Chinese New Year Panfried Shrimp
Over the years, I’ve learned a lot about the food traditions of other Asian cultures, especially during Lunar or Chinese New Year.
In Singapore, raw fish salad (yu sheng) is very popular. The Taiwanese eat sweet dumplings in red bean soup, and Indonesians have their own version of pineapple “tarts,” sweet pineapple jam encased in a crumbly shortcrust pastry.
I grew up following the same ole, same ole new year food customs so I’m always (pleasantly) surprised when I learn that other Chinese families have somewhat different customs and traditions.
Recently, I met Wendy Kiang-Spray, a Master Gardener who specializes in growing Asian vegetables and cookbook author in the D.C. area. Like many Chinese families, her family always has dumplings on the table for Chinese New Year.
More often than not, the women and girls in the family make the dumplings. But in Wendy’s family, her dad is the master dumpling-maker. Instead of just the usual pork and Chinese (Napa) cabbage combination, Wendy’s dad stuffs his dumplings with an extra-special ingredient as well–crab meat. And for old time’s sake, he still follows the tradition of hiding coins in the dumplings. “Whoever finds them is said to have good luck for the rest of the year!” Wendy says. (You’ll have to buy Wendy’s cookbook The Chinese Kitchen Garden for her dad’s crab dumpling recipe reveal!)
Chinese New Year foods often comprise dishes that are homonyms for lucky words and phrases and/or symbols of good luck, prosperity and health. Wendy says there is always a shrimp dish because the word for shrimp, ‘ha’ in Cantonese, is a homophone for ‘ha ha’ as in laughter and ‘ha ha siu’ means “ha ha smile.” Who doesn’t want to be happy in the new year?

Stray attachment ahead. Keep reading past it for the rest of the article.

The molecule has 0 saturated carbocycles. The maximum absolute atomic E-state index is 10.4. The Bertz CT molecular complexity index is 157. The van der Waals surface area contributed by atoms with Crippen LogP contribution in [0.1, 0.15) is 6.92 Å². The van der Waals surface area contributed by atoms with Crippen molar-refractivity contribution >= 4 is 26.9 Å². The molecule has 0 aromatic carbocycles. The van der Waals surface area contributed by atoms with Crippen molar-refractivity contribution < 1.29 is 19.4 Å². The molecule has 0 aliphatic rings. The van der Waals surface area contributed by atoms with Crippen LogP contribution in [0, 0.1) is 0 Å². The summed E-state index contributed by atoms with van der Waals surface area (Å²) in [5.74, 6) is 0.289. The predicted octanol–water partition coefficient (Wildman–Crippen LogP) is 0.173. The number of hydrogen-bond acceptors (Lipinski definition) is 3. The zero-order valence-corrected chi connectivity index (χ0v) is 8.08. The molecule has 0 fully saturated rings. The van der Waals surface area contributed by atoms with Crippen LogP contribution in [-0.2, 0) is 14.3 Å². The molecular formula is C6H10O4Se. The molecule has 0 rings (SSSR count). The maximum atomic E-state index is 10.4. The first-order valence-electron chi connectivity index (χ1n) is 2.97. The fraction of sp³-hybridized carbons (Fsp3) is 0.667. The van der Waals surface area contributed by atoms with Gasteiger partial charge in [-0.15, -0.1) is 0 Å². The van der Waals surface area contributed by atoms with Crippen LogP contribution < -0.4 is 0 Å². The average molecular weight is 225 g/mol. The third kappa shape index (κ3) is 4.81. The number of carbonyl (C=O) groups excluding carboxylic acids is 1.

Sometimes, Wendy’s mom will make a shrimp dish with tomato sauce because the color red is very auspicious. “Red in Cantonese is ‘houng,’ a homonym for fortune,” explains Wendy.
Her mom also likes to use certain lucky numbers, says Wendy. “In this dish, she will usually serve the shrimp in quantities of eight or 18 depending on the size of her party. Eight is pronounced ‘baht’ in Cantonese, and fortune is pronounced similarly, ‘faht.’”
Everyone has their own interpretations right? Won’t you share yours below?
No matter what you’re having for Lunar or Chinese New Year, I wish you a happy, healthy and prosperous Year of the Rooster! Xing Nian Kuai Le! Gong Xi Fa Cai!
- 18 jumbo head- and tail-on shrimp
- 1 tablespoon soy sauce
- 1/2 tablespoon sugar
- 1 teaspoon Shaoxing Chinese wine
- 1/4 cup cornstarch
- ½-inch chunk of ginger, cut into a few slices
- 1 stalk Chinese celery, finely chopped
- 1 shallot, finely chopped
- 2 cloves garlic, minced
- Vegetable oil, such as corn or sunflower oil, for frying
- To prepare shrimp: snip the heads up to the eyes with kitchen shears. Snip and remove the legs. Devein. Rinse and pat dry thoroughly to prevent oil from splattering later.
- Sprinkle both sides of shrimp with cornstarch.
- In a small dish, mix the soy sauce, sugar and wine.
- Heat 3 tablespoons of oil in a wok or frying pan. Add ginger and swirl around for a minute to flavor oil. In batches, pan fry shrimp on both sides for a few minutes until pink, slightly curled and cooked through. Remove shrimp and set aside.
- Wipe down pan with a paper towel. Add another 1 tablespoon oil to wok. Add shallots, celery and garlic. Stir for a minute or two until fragrant. Add shrimp and sauce to wok. Stir until hot and serve.
- Chinese celery's flavor is more intense than Western celery and can be found at Asian markets. Substitute with regular celery.